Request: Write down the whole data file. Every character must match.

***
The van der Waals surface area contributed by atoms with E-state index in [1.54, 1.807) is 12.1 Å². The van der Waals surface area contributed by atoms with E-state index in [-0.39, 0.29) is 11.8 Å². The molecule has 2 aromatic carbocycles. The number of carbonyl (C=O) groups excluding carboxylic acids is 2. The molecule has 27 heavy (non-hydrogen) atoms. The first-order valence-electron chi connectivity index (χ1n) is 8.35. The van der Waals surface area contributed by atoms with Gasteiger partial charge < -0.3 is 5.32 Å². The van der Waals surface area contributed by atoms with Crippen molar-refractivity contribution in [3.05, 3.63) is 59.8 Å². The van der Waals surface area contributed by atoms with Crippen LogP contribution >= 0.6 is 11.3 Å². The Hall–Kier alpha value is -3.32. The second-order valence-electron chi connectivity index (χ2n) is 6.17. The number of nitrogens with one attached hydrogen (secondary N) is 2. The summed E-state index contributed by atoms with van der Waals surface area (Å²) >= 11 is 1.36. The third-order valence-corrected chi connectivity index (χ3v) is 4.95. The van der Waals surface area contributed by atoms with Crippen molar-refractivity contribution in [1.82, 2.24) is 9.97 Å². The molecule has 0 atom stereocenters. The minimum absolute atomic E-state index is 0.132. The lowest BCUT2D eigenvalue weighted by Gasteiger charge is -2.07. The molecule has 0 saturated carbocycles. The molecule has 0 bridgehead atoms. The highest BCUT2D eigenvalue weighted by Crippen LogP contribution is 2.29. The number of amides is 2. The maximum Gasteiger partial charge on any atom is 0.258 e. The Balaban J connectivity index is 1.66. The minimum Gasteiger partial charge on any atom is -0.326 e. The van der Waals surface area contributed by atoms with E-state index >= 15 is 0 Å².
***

The van der Waals surface area contributed by atoms with E-state index in [1.54, 1.807) is 12.1 Å². The van der Waals surface area contributed by atoms with E-state index in [-0.39, 0.29) is 11.8 Å². The molecule has 2 aromatic carbocycles. The number of carbonyl (C=O) groups excluding carboxylic acids is 2. The molecule has 27 heavy (non-hydrogen) atoms. The first-order valence-electron chi connectivity index (χ1n) is 8.35. The van der Waals surface area contributed by atoms with Gasteiger partial charge < -0.3 is 5.32 Å². The van der Waals surface area contributed by atoms with Crippen molar-refractivity contribution in [3.05, 3.63) is 59.8 Å². The van der Waals surface area contributed by atoms with Crippen LogP contribution >= 0.6 is 11.3 Å². The Hall–Kier alpha value is -3.32. The second-order valence-electron chi connectivity index (χ2n) is 6.17. The number of nitrogens with one attached hydrogen (secondary N) is 2. The summed E-state index contributed by atoms with van der Waals surface area (Å²) >= 11 is 1.36. The third-order valence-corrected chi connectivity index (χ3v) is 4.95. The van der Waals surface area contributed by atoms with Crippen molar-refractivity contribution in [1.82, 2.24) is 9.97 Å². The molecule has 0 atom stereocenters. The minimum absolute atomic E-state index is 0.132. The lowest BCUT2D eigenvalue weighted by Gasteiger charge is -2.07. The molecule has 0 saturated carbocycles. The molecule has 0 bridgehead atoms. The highest BCUT2D eigenvalue weighted by Crippen LogP contribution is 2.29. The number of amides is 2. The maximum Gasteiger partial charge on any atom is 0.258 e. The Balaban J connectivity index is 1.66. The minimum Gasteiger partial charge on any atom is -0.326 e. The van der Waals surface area contributed by atoms with E-state index >= 15 is 0 Å².